Several studies of communities with chlorinated drinking water show concerning results, such as increased risk of bladder, kidney and rectal problems, poor birth outcomes, spontaneous abortion, birth defects and low birth weight, among others. More studies are needed to provide substantial research, but Kresser argues that it is reasonable to assume a harmful relationship between chlorinated water and beneficial intestinal flora. For example, a strong connection exists between asthma, acne, autoimmune disorders and the health of our intestinal flora.
While you may try to protect yourself with filtered water, your daily shower or bath may be allowing the chlorinated water to adversely affect your body's systems via skin absorption. Kresser cites studies from Rutgers University and Kyungpook National University in South Korea to provide supporting evidence that the health risks of chlorine may be related to dermal and inhalation exposure. A single, 10-minute shower equates on average to ingesting two liters of water. Chlorine-filtering shower heads and bath filters will remover chlorine from your water, but be aware that another toxin, chloramine, may not completely be removed by such a filter. Very potentially damaging to the lungs, chloramine may also release ammonia. Whole house water filters address chlorine, chloramine and other toxins, or look for a Vitamin C shower filter – an effective and inexpensive way to remove up to 99 percent of the chlorine and chloramine in your water.
Educating Your Clients
Suggest that your clients check with their local water supply company and ask about the disinfecting agents used in the community water supply. Advise them to pay attention to the toxins that may be entering their bodies via skin absorption and to limit their chlorine and chloramine exposure.
Laundry detergent is also another very common and hidden source of toxicity for many households. A 2008 University of Washington study found that 99 percent of laundry detergents released cancer-causing chemicals – substances deemed as hazardous and toxic by the Environmental Protection Agency. Among the most damaging of these chemicals, nonylphenol ethoxylate is also used as an ingredient in pesticides and, through your skin, can enter your blood stream and cause serious damage to heart and muscle function.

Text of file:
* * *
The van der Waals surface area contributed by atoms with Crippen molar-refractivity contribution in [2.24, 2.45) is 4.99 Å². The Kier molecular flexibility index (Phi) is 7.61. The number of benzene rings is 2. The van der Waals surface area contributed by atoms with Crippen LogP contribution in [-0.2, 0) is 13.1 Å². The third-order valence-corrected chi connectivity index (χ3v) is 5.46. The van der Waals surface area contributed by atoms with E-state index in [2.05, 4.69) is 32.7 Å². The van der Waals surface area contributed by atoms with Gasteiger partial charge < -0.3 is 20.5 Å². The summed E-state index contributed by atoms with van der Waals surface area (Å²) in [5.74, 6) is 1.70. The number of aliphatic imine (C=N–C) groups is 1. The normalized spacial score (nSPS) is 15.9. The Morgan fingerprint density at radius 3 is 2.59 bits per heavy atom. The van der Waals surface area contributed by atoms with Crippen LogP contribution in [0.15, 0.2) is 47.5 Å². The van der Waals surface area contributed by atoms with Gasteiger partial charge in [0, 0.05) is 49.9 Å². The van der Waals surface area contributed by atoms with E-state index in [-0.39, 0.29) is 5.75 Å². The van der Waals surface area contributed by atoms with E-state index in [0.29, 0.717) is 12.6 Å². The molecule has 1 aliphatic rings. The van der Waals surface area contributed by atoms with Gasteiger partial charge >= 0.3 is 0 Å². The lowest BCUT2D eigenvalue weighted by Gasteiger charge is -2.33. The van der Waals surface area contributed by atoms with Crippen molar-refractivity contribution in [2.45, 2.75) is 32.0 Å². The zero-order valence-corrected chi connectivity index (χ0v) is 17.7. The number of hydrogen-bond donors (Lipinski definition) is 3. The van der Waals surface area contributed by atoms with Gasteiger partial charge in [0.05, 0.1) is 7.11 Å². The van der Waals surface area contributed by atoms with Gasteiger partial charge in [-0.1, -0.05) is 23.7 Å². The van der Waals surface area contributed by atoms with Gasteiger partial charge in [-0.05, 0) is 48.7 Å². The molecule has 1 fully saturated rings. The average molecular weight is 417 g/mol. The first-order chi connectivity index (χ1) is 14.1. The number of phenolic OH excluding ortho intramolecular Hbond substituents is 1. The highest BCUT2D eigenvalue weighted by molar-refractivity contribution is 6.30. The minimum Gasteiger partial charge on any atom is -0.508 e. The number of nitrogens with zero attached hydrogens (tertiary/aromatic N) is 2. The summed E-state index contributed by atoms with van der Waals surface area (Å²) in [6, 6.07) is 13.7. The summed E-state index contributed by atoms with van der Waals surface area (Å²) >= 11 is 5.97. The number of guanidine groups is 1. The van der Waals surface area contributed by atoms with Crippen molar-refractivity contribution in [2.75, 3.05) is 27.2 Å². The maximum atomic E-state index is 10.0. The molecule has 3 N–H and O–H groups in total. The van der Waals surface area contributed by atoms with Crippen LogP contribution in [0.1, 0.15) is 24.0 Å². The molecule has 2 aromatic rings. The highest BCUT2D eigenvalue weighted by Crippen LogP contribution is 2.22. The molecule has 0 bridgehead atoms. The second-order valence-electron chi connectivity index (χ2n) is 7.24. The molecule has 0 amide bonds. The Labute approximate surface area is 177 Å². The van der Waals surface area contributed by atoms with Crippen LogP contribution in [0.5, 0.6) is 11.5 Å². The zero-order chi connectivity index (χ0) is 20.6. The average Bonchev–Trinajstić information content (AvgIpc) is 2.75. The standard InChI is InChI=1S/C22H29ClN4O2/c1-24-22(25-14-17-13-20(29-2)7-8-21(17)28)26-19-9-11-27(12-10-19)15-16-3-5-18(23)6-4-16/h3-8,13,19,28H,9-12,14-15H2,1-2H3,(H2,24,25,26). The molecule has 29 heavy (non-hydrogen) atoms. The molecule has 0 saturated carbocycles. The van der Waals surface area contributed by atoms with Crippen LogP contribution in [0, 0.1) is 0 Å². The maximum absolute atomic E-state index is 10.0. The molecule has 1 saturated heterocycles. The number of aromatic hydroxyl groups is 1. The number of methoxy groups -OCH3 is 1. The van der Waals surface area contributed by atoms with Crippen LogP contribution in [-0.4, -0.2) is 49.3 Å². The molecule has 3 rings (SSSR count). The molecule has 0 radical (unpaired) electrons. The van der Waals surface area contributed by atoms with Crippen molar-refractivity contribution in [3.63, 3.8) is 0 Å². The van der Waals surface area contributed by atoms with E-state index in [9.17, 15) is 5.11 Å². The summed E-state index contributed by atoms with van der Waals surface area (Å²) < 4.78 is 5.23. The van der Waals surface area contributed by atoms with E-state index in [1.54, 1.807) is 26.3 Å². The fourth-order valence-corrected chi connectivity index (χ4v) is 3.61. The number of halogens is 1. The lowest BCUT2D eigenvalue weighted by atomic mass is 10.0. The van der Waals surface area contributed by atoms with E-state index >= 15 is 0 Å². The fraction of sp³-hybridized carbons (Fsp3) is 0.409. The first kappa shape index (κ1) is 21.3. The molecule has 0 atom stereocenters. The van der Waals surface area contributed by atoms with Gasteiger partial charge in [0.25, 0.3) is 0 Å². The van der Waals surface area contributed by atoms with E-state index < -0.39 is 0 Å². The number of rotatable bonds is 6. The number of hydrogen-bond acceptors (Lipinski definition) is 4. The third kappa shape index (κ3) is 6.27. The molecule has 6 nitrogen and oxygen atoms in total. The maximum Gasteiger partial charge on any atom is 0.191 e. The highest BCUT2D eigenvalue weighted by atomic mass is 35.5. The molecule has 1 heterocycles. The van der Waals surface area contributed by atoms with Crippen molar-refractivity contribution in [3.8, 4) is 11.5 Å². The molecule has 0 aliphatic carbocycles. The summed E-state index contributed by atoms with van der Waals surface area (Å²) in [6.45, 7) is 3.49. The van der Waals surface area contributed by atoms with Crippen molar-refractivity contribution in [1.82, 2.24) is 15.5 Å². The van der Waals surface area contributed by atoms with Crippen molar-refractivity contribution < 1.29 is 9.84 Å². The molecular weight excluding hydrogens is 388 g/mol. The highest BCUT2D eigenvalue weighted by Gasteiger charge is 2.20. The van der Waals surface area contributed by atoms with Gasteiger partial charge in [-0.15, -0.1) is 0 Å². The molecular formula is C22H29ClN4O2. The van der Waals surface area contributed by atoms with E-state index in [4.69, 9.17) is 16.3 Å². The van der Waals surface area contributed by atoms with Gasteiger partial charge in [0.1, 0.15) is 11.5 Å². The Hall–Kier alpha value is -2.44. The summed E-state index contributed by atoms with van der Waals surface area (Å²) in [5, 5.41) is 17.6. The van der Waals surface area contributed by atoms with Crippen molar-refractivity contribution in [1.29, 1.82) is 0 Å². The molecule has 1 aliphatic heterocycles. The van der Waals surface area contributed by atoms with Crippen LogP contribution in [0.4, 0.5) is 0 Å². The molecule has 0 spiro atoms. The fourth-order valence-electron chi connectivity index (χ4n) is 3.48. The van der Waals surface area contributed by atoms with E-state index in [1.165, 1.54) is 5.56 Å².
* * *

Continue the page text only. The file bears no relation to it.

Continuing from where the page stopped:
Formaldehyde is also a cancer-causing ingredient found in many detergents and those pleasant fragrances many consumers enjoy are phthalates, which can build up in your skin and body. According to the U.S. Centers for Disease Control and Prevention, phthalates are linked to liver cancer. In addition, the chemicals in laundry detergents may damage your reproductive systems and interfere with your hormones.
You can find simple recipes for homemade laundry detergents on the web (check out www.motherearthliving.com, for example). Making your own detergent saves money, the environment and your health. Make up a batch and give small packets of the powder to your clients as a gift, reinforcing your dedication to their health and your expertise as a wellness provider.
More studies are needed on the subject of toxins in our water and common household products, but based on what we do know, it is wise to protect ourselves from toxicity risks as much as possible. Share your own passion for natural, toxic-free living with your clients and solidify your position as a true wellness provider in their minds.
Ann Brown, a licensed massage therapist, is a member of the International Spa Association's board of directors and serves as spa director at Spa Shiki at The Lodge of Four Seasons in Lake Ozark, Mo. She also provides management consulting services through Spa Insight Consulting.